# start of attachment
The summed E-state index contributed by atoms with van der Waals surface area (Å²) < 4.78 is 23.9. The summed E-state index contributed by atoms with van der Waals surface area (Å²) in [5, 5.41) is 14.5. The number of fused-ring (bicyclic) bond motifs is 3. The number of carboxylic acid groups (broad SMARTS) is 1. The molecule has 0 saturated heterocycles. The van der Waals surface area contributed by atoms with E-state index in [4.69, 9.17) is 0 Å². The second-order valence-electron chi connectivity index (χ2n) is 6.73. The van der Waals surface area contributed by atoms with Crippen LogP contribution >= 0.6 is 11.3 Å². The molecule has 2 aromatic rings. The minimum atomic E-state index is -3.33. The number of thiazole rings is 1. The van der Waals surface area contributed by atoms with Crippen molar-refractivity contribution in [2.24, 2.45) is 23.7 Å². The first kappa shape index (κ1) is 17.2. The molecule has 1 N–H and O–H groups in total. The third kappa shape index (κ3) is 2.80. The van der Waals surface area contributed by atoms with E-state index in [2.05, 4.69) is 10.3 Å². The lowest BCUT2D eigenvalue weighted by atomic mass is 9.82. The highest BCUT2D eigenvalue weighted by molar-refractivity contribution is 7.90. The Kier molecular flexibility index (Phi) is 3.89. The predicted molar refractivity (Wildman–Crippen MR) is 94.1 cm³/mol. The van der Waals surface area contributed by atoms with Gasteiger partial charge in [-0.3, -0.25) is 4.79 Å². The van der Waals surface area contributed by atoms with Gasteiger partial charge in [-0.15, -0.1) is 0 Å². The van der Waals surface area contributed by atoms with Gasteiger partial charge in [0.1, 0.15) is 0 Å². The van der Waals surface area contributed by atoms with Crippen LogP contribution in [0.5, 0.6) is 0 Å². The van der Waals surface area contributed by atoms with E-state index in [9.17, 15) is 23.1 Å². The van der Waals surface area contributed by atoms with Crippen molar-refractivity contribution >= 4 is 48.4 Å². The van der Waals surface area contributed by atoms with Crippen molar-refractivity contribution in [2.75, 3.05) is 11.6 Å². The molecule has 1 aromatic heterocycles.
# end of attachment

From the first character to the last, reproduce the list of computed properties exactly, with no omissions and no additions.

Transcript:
The summed E-state index contributed by atoms with van der Waals surface area (Å²) < 4.78 is 23.9. The summed E-state index contributed by atoms with van der Waals surface area (Å²) in [5, 5.41) is 14.5. The number of fused-ring (bicyclic) bond motifs is 3. The number of carboxylic acid groups (broad SMARTS) is 1. The molecule has 0 saturated heterocycles. The van der Waals surface area contributed by atoms with E-state index in [4.69, 9.17) is 0 Å². The second-order valence-electron chi connectivity index (χ2n) is 6.73. The van der Waals surface area contributed by atoms with Crippen LogP contribution >= 0.6 is 11.3 Å². The molecule has 2 aromatic rings. The minimum atomic E-state index is -3.33. The number of thiazole rings is 1. The van der Waals surface area contributed by atoms with Crippen molar-refractivity contribution in [2.24, 2.45) is 23.7 Å². The first kappa shape index (κ1) is 17.2. The molecule has 1 N–H and O–H groups in total. The third kappa shape index (κ3) is 2.80. The van der Waals surface area contributed by atoms with E-state index in [2.05, 4.69) is 10.3 Å². The lowest BCUT2D eigenvalue weighted by atomic mass is 9.82. The highest BCUT2D eigenvalue weighted by molar-refractivity contribution is 7.90. The Kier molecular flexibility index (Phi) is 3.89. The predicted molar refractivity (Wildman–Crippen MR) is 94.1 cm³/mol. The van der Waals surface area contributed by atoms with Gasteiger partial charge in [-0.3, -0.25) is 4.79 Å². The van der Waals surface area contributed by atoms with Gasteiger partial charge in [-0.15, -0.1) is 0 Å². The van der Waals surface area contributed by atoms with Gasteiger partial charge in [0.1, 0.15) is 0 Å². The van der Waals surface area contributed by atoms with Crippen LogP contribution in [0.5, 0.6) is 0 Å². The van der Waals surface area contributed by atoms with E-state index in [9.17, 15) is 23.1 Å². The van der Waals surface area contributed by atoms with Crippen molar-refractivity contribution >= 4 is 48.4 Å². The van der Waals surface area contributed by atoms with Crippen molar-refractivity contribution in [2.75, 3.05) is 11.6 Å². The molecule has 1 aromatic heterocycles.